email@example.com wrote: > > In article <940akc$d9p$1@nntp.Stanford.EDU>, > Michael Hochster <michael@rgmiller.Stanford.EDU> wrote: > > > > : Given x^2 + y^2 = 0, x and y nonzero integers, show that no solution > > : exists. > > > > : Proof by contradiction: > > > > : (x+sqrt(-1)y)(x-sqrt(-1)y) = x^2 + y^2 = 0, so > > > > : x = sqrt(-1)y *or* x = -sqrt(-1)y. > > > > Still waiting for an explanation of this step. > > Here's a case where I've left out what I think are obvious steps, and > this person disagrees. Some may think it unnecessary for me to add > them, others may not. > > Here are the missing steps: > > Starting from (x+sqrt(-1)y)(x-sqrt(-1)y) = x^2 + y^2 = 0, >
While this is certainly a correct factorization in C[x,y] (C being the field of complex numbers), or Z[i][x,y] (Z[i] being the ring of Gaussian integers), without an understanding of what rules apply to products sqrt(-1)*a where a is either an element of the coefficient ring or a polynomial with suitable coefficients, and what rules apply to summation, the above expression is simply undefined.
One may certainly *assume* that the ring wherein these manipulations take place is one of the aforementioned rings, but then you're back in the situation where the result has been assumed for you already. As has been pointed out on multiple occasions, it is the *absence* of nonzero solutions to x^2 + y^2 = 0 that leads more or less directly to the fact that C (or Z[i]) is a domain. Thus, whenever you appeal to this machinery, you're in effect saying, "I'll assume that no nonzero reals (x,y) have x^2 + y^2 =0." When you then proclaim the result "therefore no nonzero integers (x, y) have x^2 + y^2 = 0, QED!", you have engaged in circular logic.
> (x+sqrt(-1)y)(x-sqrt(-1)= 0, so > > x + sqrt(-1)y = 0 or x -sqrt(-1)y = 0, so > > x = -sqrt(1)y or x = sqrt(-1)y. > > Some, for reasons I'd like them to explain, have complained that I > don't know that x + sqrt(-1)y = 0 or x -sqrt(-1)y = 0, if > > (x+sqrt(-1)y)(x-sqrt(-1)= 0. > > (Sort of like if AB = 0, A or B = 0. These people are saying that must > be proven, and that it is a "gap" in my proof that I don't do so.) > > If so, I'd like them to say that is their position here and we can see > if we can't work that one out. >
Congratulations. After a mere 3 weeks, you've managed to focus on an actual question that has been put to you directly.
Let me be precise: We are given a ring(which I'll assume are polynomials in x,y (commuting indeterminates) and sqrt(-1), with coefficients in Z, and where we assume the usual properties of sqrt(-1) relative to the integers: the ring is commutative, and sqrt(-1)^2 = -1. The issue is to prove that, for such objects, the condition AB=0 allows one to conclude that either A = 0 or B = 0 (or both).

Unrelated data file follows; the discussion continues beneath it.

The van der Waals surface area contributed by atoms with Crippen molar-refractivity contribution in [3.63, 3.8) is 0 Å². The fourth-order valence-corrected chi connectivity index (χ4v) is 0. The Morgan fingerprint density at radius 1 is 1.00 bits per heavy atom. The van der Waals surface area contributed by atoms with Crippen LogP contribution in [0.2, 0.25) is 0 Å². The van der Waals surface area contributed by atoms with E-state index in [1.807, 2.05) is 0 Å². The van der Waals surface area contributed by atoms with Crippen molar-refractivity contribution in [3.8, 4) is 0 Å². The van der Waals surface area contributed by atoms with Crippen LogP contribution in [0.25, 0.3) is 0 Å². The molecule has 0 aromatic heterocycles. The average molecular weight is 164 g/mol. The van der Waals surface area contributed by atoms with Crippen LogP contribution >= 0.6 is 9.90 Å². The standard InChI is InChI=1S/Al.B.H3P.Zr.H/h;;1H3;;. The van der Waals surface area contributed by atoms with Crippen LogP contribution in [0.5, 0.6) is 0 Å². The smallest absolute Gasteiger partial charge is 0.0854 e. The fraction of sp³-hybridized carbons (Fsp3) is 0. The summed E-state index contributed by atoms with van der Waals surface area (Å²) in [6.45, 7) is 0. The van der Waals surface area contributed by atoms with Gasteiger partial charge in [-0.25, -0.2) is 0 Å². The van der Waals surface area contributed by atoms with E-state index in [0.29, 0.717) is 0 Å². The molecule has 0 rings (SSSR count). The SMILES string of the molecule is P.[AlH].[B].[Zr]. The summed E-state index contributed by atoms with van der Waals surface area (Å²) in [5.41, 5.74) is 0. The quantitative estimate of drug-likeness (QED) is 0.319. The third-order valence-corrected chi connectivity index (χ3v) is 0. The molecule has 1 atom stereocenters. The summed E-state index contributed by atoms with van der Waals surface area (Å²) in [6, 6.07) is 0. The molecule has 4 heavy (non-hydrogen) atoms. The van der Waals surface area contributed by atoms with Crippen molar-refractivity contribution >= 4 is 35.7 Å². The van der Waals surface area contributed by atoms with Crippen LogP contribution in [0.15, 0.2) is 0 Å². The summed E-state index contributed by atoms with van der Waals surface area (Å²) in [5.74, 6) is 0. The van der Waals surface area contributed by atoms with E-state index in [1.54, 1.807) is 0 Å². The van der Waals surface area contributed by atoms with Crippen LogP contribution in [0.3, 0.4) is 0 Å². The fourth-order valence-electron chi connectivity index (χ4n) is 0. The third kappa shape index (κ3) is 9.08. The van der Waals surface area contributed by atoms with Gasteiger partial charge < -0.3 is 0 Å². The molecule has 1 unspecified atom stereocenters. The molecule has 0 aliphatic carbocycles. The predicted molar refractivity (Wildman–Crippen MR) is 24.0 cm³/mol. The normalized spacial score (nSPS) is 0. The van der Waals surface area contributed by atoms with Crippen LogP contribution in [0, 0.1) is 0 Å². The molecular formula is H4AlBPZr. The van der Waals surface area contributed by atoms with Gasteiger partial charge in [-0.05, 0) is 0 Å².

The property must be proven without appeal that same property for complex numbers or Gaussian integers, and especially without appeal to the property that for reals x,y, the polynomial x^2+y^2 takes only positive values.
> > > > : There doesn't exist an integers that multiplies times itself to > give a > > : negative number, and an integer can't be the product of an integer > and > > : a non integer, so there's a contradiction. > >
When you employ this fact (which you haven't proven, but for which the proof is utterly trivial), together with trichotomy for the order relation among integers or rationals or reals, and the fact that the sum of a non-negative number with a positive number is strictly positive, you have already assumed the final result: no sum of nonzero squares can ever be zero. The factorization argument is totally superfluous. That's why the argument has been called circular.
> > > > Ok, let's say you're right, and it did need work, and you may think it > still does. I don't have a problem with that. > > What I want to emphasize is that there is a process that can lead to > resolution and it is clear that there are those of you willing to > engage in it based on the fact that you made those comments here. > > So, a reasonable person may now ask, why hasn't that process played out > this way with my claims of a simple proof of Fermat's Last Theorem? >
One might venture to ask whether you have access to any sort of mirror.